Prime Minister Hun Sen requested support from the Japanese to help promote the sport of judo in Cambodia and assist with training the Cambodian national team in advance of the Kingdom hosting the 32nd Southeast Asian Games (SEA Games) in 2023.
Cambodian Judo Federation (CJF) president Heng Ly expressed his appreciation for the prime minister's support and said that having the backing of the national leadership would help judo to stand out among the other sports and increase the team's chances of winning a medal in 2023.
Hun Sen’s request was made during his meeting on June 30 at the Peace Palace with Gotaro Ogawa, former Japanese ambassador to Cambodia from 2000-2003.
According to Eang Sophalleth, personal assistant to Hun Sen, the prime minister requested that Ogawa help with finding Japanese support for Cambodia's judo athletes to make Cambodia more competitive for the upcoming SEA games.
Ogawa told Hun Sen that – though he finished his diplomatic mission to Cambodia many years ago – his heart had always stayed here in the Kingdom.
Ogawa pledged his support for Cambodia in the field of education by helping Cambodian students access Japanese-language training and cultural exchanges, adding that he is also participating in initiatives to help Cambodian law students further their educations.
Ogawa said he would be honoured to help Cambodia achieve success at the 2023 SEA Games in the sport of judo as well.
Hun Sen thanked Ogawa for all of his contributions to the furtherance of diplomatic relations and good will between the two countries and his assistance with the development of Cambodia, including his latest work in the area of human resources, which has become a national priority for the Kingdom.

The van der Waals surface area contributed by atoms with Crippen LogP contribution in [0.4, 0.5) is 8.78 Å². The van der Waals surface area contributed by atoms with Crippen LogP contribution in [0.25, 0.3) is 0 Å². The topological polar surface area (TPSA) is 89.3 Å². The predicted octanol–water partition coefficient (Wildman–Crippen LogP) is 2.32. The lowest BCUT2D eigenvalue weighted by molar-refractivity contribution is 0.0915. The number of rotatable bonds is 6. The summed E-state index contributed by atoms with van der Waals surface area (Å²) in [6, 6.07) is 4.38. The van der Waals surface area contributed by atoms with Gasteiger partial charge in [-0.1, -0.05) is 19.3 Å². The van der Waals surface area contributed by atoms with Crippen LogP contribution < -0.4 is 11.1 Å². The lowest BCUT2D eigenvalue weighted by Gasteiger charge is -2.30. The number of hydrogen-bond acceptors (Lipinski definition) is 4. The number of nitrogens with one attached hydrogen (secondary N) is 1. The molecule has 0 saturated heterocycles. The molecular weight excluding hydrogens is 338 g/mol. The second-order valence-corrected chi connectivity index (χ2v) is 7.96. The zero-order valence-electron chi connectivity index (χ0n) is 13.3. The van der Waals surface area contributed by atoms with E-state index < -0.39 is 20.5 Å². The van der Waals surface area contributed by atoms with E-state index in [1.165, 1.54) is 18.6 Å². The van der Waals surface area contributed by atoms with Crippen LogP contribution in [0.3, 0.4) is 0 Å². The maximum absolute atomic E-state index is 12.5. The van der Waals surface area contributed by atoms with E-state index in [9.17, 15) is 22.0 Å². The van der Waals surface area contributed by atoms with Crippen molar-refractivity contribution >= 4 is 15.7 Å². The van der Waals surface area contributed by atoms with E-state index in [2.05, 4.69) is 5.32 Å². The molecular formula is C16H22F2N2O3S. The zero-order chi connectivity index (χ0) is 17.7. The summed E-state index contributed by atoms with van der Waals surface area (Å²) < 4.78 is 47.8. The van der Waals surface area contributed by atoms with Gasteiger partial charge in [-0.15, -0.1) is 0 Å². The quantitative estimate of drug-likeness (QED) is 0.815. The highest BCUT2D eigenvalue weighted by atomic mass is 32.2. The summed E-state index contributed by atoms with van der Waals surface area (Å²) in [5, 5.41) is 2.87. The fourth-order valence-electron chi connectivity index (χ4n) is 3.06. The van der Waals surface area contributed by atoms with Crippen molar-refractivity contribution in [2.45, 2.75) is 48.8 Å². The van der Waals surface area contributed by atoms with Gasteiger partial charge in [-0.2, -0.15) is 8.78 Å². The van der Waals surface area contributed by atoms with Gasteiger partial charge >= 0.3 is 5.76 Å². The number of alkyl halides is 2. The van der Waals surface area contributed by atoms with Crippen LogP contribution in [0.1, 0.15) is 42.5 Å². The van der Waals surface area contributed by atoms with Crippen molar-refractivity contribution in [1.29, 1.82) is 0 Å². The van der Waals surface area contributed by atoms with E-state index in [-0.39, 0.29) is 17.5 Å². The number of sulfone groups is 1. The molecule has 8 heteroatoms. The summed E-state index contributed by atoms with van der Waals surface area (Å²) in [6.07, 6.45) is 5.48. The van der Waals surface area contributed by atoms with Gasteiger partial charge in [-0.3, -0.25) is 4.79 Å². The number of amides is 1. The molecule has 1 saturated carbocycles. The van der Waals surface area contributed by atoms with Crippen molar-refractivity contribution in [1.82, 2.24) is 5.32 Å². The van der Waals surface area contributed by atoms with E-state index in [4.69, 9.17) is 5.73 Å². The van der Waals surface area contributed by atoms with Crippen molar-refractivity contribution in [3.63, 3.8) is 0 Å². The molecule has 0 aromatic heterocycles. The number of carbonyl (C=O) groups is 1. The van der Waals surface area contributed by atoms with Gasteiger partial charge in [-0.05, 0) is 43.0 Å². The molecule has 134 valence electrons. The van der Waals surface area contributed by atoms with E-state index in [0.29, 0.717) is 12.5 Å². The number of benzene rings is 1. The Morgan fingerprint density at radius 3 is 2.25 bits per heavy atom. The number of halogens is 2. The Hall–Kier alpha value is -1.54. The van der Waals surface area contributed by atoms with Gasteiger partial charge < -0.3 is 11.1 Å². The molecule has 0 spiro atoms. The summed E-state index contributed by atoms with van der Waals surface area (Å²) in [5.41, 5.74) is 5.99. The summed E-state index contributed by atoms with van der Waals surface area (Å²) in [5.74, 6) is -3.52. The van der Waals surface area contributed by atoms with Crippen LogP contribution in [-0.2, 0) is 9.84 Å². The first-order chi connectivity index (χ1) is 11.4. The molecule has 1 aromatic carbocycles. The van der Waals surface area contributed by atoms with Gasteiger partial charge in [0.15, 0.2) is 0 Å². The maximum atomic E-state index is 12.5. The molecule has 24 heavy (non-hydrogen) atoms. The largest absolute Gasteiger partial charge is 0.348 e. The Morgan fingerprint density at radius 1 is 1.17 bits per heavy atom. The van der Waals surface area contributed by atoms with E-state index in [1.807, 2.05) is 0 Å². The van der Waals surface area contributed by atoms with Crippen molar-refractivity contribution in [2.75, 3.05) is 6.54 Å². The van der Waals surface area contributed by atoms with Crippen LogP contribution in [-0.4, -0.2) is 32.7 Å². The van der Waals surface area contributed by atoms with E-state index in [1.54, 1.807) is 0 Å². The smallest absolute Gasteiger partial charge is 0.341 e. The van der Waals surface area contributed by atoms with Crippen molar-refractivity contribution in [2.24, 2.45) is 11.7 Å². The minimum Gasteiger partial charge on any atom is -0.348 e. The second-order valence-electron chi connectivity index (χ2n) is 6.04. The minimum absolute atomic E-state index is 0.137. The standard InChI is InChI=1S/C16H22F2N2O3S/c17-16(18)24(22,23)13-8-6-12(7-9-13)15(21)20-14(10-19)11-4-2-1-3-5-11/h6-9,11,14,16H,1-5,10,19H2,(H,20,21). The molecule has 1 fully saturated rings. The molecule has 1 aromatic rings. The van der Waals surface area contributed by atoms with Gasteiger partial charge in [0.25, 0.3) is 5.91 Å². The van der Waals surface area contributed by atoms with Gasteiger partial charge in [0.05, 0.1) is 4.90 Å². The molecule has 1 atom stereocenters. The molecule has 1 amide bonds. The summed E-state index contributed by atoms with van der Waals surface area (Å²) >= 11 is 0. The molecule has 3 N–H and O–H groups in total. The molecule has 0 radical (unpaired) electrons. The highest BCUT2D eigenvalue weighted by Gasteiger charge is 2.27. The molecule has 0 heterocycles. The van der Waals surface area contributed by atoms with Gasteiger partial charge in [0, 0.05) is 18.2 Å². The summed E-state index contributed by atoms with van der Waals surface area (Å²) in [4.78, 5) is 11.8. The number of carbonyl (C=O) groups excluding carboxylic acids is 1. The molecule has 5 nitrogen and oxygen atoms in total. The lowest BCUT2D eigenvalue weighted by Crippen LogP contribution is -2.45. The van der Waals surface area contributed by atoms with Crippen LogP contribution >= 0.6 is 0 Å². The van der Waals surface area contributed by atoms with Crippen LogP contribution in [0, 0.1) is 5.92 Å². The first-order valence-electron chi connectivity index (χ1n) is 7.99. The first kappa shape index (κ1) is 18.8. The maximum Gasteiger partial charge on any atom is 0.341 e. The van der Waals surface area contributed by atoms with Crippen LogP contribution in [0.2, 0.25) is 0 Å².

Speaking from Canada, Heng Ly said he was thrilled that Hun Sen had solicited help from Ogawa on behalf of the sport of judo in Cambodia.
“I am really happy that the head of the government has gone out of his way to help and support us by finding partners to help develop the sport of judo in the Kingdom. Today the Cambodian Judo Federation admittedly has many shortcomings.
"Once I became the president of the federation, I began making a determined effort to seek more material assistance from abroad to help our sport, including from Japan.
“Our athletes have trained hard in order to try and get a good ranking headed into the 2023 SEA Games, but we still have a lot of shortcomings. The support and attention of [Hun Sen] at this time will help motivate our coaching staff – and especially our athletes – to work harder to win medals at the upcoming games,” he said.